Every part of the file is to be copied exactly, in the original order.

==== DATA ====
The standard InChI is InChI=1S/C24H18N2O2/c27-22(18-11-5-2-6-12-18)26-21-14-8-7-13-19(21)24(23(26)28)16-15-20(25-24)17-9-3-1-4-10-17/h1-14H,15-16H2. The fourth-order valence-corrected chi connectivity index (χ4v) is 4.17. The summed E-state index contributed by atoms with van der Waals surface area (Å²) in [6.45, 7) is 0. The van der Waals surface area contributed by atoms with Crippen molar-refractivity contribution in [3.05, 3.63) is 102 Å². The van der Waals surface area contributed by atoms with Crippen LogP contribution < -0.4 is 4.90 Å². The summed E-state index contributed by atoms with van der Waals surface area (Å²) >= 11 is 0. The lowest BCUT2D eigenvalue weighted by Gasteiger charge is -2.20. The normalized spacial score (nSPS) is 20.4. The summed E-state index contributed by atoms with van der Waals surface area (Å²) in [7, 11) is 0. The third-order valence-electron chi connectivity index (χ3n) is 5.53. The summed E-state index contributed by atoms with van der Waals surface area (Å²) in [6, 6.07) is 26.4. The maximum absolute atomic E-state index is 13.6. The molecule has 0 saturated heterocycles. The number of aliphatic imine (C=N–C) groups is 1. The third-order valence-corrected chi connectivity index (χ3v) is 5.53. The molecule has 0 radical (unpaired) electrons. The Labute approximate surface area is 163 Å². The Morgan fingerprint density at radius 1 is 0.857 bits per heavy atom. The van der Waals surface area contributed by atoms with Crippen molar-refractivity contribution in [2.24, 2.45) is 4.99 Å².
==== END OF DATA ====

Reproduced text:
The standard InChI is InChI=1S/C24H18N2O2/c27-22(18-11-5-2-6-12-18)26-21-14-8-7-13-19(21)24(23(26)28)16-15-20(25-24)17-9-3-1-4-10-17/h1-14H,15-16H2. The fourth-order valence-corrected chi connectivity index (χ4v) is 4.17. The summed E-state index contributed by atoms with van der Waals surface area (Å²) in [6.45, 7) is 0. The van der Waals surface area contributed by atoms with Crippen molar-refractivity contribution in [3.05, 3.63) is 102 Å². The van der Waals surface area contributed by atoms with Crippen LogP contribution < -0.4 is 4.90 Å². The summed E-state index contributed by atoms with van der Waals surface area (Å²) >= 11 is 0. The lowest BCUT2D eigenvalue weighted by Gasteiger charge is -2.20. The normalized spacial score (nSPS) is 20.4. The summed E-state index contributed by atoms with van der Waals surface area (Å²) in [7, 11) is 0. The third-order valence-electron chi connectivity index (χ3n) is 5.53. The summed E-state index contributed by atoms with van der Waals surface area (Å²) in [6, 6.07) is 26.4. The maximum absolute atomic E-state index is 13.6. The molecule has 0 saturated heterocycles. The number of aliphatic imine (C=N–C) groups is 1. The third-order valence-corrected chi connectivity index (χ3v) is 5.53. The molecule has 0 radical (unpaired) electrons. The Labute approximate surface area is 163 Å². The Morgan fingerprint density at radius 1 is 0.857 bits per heavy atom. The van der Waals surface area contributed by atoms with Crippen molar-refractivity contribution in [2.24, 2.45) is 4.99 Å².